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Wednesday, August 26, 2009


There will always be factors surrounding the death of a loved one that will dictate how a family must respond.These will include, but are not limited to, the cause, location and time of death. The following items will mention the various locations where death may occur and the necessary steps to be taken.
What Happens When A Death Occurs At Home?
Who should be contacted?
The attending Doctor (GP) or Physician must be contacted regardless of the circumstances. The police should be contacted only when a sudden, unexpected or accidental death occurs.
A Funeral Director should be contacted. His /her presence would help to relieve the family of the problems and details surrounding a death at home.
A member of the Clergy should be contacted, depending on one's personal beliefs or church affiliations.
After the death is pronounced, the Doctor. or physician will authorise the transfer of the late by the Funeral Director, either to the hospital for an autopsy, or to the funeral home.
Legally, the service of a Pathologist is required under the following circumstances:
when an individual has not been under the recent and regular care of a physician (more than 2 months); when accidental death occurs;
when death results from something other than natural causes.
It is the legal decision of the Pathologist to request a post-mortem examination, the family cannot object to this request. However, a physician may request an autopsy; the family's consent is required in this circumstance.
While Travelling?
Need to report to nearest Hospital or Police Station and Family Doctor. Police will fill out all necessary documents and, if post mortem is not required, the Doctor will sign the reverse of the Police report.Should the death of a loved one occur while that person is travelling, a family may choose from the following alternatives:
- Contact a representative from the funeral home in the community in which the person resides. This is generally recommended, as the Funeral Director will make the necessary arrangements to transport the remains back home. All funeral arrangements could then be made, on a personal basis, with the local funeral home.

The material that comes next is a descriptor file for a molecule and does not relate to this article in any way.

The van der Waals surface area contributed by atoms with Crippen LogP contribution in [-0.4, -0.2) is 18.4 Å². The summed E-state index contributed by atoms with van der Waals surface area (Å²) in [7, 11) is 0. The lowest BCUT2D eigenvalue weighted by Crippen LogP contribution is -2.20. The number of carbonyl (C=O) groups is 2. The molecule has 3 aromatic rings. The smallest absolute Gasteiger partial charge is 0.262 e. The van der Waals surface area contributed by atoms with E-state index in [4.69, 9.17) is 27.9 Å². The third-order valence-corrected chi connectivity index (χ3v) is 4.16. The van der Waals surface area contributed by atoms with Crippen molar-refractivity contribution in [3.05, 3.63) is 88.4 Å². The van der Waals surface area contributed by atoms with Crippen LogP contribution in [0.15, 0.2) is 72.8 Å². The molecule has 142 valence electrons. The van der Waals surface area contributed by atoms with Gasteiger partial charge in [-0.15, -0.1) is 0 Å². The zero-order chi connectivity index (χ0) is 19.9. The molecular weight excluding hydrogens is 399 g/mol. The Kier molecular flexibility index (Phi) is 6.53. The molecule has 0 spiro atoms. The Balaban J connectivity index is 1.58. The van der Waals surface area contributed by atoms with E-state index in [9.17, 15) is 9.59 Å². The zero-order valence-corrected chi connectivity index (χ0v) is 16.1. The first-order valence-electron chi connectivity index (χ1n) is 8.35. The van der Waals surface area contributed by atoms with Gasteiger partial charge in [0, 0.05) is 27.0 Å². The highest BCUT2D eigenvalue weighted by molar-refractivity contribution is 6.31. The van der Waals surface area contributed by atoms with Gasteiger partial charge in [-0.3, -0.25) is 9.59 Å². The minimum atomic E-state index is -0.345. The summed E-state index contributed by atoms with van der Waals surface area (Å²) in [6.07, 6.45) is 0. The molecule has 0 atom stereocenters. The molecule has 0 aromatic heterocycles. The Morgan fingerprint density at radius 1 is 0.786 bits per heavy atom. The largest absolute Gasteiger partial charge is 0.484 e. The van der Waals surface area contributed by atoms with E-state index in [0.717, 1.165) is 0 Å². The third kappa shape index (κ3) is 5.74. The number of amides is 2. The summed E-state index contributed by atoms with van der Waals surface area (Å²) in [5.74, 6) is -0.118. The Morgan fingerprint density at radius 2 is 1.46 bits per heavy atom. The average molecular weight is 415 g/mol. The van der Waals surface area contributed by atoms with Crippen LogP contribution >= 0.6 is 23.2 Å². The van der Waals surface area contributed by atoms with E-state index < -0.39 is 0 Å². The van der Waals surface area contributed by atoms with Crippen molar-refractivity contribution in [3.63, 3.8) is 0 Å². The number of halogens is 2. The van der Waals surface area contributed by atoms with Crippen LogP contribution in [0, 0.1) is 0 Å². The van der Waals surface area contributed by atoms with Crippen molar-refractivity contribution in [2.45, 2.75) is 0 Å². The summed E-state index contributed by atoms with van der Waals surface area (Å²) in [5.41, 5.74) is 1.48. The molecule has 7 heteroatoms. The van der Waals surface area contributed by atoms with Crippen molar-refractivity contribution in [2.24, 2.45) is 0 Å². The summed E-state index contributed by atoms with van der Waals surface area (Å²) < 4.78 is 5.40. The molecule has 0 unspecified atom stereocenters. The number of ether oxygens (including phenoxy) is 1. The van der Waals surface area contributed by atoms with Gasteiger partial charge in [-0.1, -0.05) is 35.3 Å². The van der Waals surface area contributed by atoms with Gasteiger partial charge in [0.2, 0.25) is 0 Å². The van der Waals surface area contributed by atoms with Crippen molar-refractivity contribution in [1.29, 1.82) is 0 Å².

- Contact a representative from a funeral home in the location where death occurs. Similar transport arrangements would then be made by this funeral home to ensure the remains are transferred to a funeral home in the community in which the person resides.
The above noted alternatives assume that a traditional funeral service would be chosen.
Another option would be the cremation of the late, at the place of death, with the cremated remains interred or scattered at a later date. Should the late be transported home, some preparation and embalming will be necessary to meet the carrier's requirements. The carrier will accept a “shipping container” designed for this purpose or the late may be transported in a casket.
Regardless of the country where death occurs, a local Funeral Director would be familiar with, or could readily access, the rules and regulations associated with the transportation of the deceased. His/her services in these circumstances would be of great benefit.
In A Resident Care Facility?
(e.g. Athol Evans Hospital, B.S. Leon Hospital, Dandaro Clinic, Dorothy Duncan Centre)
Many of the residents in these facilities leave specific instructions with the Administrator, or Superintendent, as to whom they should contact in the event of their death. These instructions should include the name of the funeral home of choice. The Funeral Director would then be contacted and, if an autopsy is not required, the late would be transferred immediately to the funeral home, as mortuary facilities do not usually exist in a resident care facility. Funeral arrangements can then be made by family members, or resident staff, following instructions left by the deceased.
In a Hospital?
The procedure followed when death occurs in a Hospital is similar to that of a resident care facility. However the transfer of the late to the funeral home would be more flexible as most hospitals have mortuary facilities. If a hospital does not have mortuary facilities the funeral parlour can be contacted once the doctor has certified death.
Whatever the circumstances surrounding the death of a loved one, the advice, counselling and guidance of a Funeral Director at this emotional time should prove invaluable. It is important for the relatives to leave instructions with the matron or sister in charge as to the funeral parlour of their choice.
For any enquiries or questions please contact: Michael Monson 0912 685 601, Barry Millward 023 778 267

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